So it seems almost certain that Nestle is about to sign a substantial sponsorship with the much-maligned Alinghi AC team. Perhaps consuming too much of the sugar-food they produce has altered their brain chemistry, rendering them incapable of making sound business decisions?
Given Alinghi’s commercial associations with UBS, their complete lack of respect for the sports biggest prize, and their power-hungry manipulation of virtually anything they can twist to their advantage, one would wonder just what sort of ROI Nestle thinks they are going to get. Swiss TV commercials with that Bertarelli’s creepy moled face smiling to the kids, relaxing with a steamy cup of their sugary drink on board the big cat? Maybe he’ll bring it over to the droning engine for a warmup, sipping hot chocolate as the computer-driven winches power the team to a resounding win. Now that’s marketing.
We can see kids all over the world, looking at Ernie as he reclines in his leather chair that daddy’s money bought, munching on one of many fine Nestle sugar products, saying "Mommy, mommy, I want to be just like him! Please buy me lots and lots of wonderful Nestle’s packaged food-stuff products! And I want to be a world-famous yachtsman, just like him. Is our daddy rich enough?" No? Mommy, I’m coming down from my sugar high now, and I don’t think I like you very much any more. Have you seen the scissors…?"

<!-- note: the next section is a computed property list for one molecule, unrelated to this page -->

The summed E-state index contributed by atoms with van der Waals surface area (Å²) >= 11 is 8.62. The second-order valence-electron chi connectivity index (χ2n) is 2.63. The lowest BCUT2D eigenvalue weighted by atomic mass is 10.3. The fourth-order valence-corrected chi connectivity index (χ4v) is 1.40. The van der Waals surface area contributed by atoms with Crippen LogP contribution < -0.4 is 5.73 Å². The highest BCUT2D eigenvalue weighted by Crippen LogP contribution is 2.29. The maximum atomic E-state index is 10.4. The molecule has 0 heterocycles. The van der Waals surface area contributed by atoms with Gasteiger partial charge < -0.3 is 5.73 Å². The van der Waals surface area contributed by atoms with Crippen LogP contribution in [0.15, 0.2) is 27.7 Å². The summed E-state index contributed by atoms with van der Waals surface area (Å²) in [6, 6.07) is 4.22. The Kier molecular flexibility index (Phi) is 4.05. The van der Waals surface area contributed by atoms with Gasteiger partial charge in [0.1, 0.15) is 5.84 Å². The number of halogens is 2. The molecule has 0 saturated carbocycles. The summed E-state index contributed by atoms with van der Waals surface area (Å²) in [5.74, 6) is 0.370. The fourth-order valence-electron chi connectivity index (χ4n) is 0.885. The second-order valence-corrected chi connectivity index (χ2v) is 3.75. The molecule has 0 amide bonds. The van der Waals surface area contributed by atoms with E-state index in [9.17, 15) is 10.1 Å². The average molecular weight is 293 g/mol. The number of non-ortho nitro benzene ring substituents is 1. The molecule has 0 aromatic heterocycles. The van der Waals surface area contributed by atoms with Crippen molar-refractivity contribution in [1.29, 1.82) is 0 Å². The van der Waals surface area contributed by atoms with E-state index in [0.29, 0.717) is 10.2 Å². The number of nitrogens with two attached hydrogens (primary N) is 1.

With the coming match potentially sailed just an Arabian Peninsula away from Africa, the public will no doubt be reminded of Nestle’s history of exploitation of the continent that led to the largest and longest-running product boycott in history. Nestle was first called a "baby-killer" back in 1973, and health organizations and infant advocacy groups continue to accuse the baby formula manufacturer of unethical practices in the marketing of their formula to undeveloped countries even today; and the boycott continues. Read the whole sordid history of Nestle’s baby killing legacy here.
Maybe Nestle and Bertarelli are two peas in a pod, after all.